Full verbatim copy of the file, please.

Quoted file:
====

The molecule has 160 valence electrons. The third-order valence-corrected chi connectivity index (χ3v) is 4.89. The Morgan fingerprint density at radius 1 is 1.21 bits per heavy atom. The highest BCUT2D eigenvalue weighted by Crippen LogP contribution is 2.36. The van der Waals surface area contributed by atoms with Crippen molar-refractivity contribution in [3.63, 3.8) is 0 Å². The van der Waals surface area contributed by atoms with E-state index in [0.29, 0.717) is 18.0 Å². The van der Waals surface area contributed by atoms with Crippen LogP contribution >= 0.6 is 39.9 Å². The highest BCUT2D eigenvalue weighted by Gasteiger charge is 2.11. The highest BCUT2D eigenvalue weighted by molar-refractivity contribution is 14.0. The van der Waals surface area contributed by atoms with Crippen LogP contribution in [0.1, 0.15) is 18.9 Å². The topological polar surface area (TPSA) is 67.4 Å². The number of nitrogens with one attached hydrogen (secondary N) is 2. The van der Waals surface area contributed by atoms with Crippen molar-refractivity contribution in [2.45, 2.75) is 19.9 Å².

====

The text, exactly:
The molecule has 160 valence electrons. The third-order valence-corrected chi connectivity index (χ3v) is 4.89. The Morgan fingerprint density at radius 1 is 1.21 bits per heavy atom. The highest BCUT2D eigenvalue weighted by Crippen LogP contribution is 2.36. The van der Waals surface area contributed by atoms with Crippen molar-refractivity contribution in [3.63, 3.8) is 0 Å². The van der Waals surface area contributed by atoms with E-state index in [0.29, 0.717) is 18.0 Å². The van der Waals surface area contributed by atoms with Crippen LogP contribution >= 0.6 is 39.9 Å². The highest BCUT2D eigenvalue weighted by Gasteiger charge is 2.11. The highest BCUT2D eigenvalue weighted by molar-refractivity contribution is 14.0. The van der Waals surface area contributed by atoms with Crippen LogP contribution in [0.1, 0.15) is 18.9 Å². The topological polar surface area (TPSA) is 67.4 Å². The number of nitrogens with one attached hydrogen (secondary N) is 2. The van der Waals surface area contributed by atoms with Crippen molar-refractivity contribution in [2.45, 2.75) is 19.9 Å².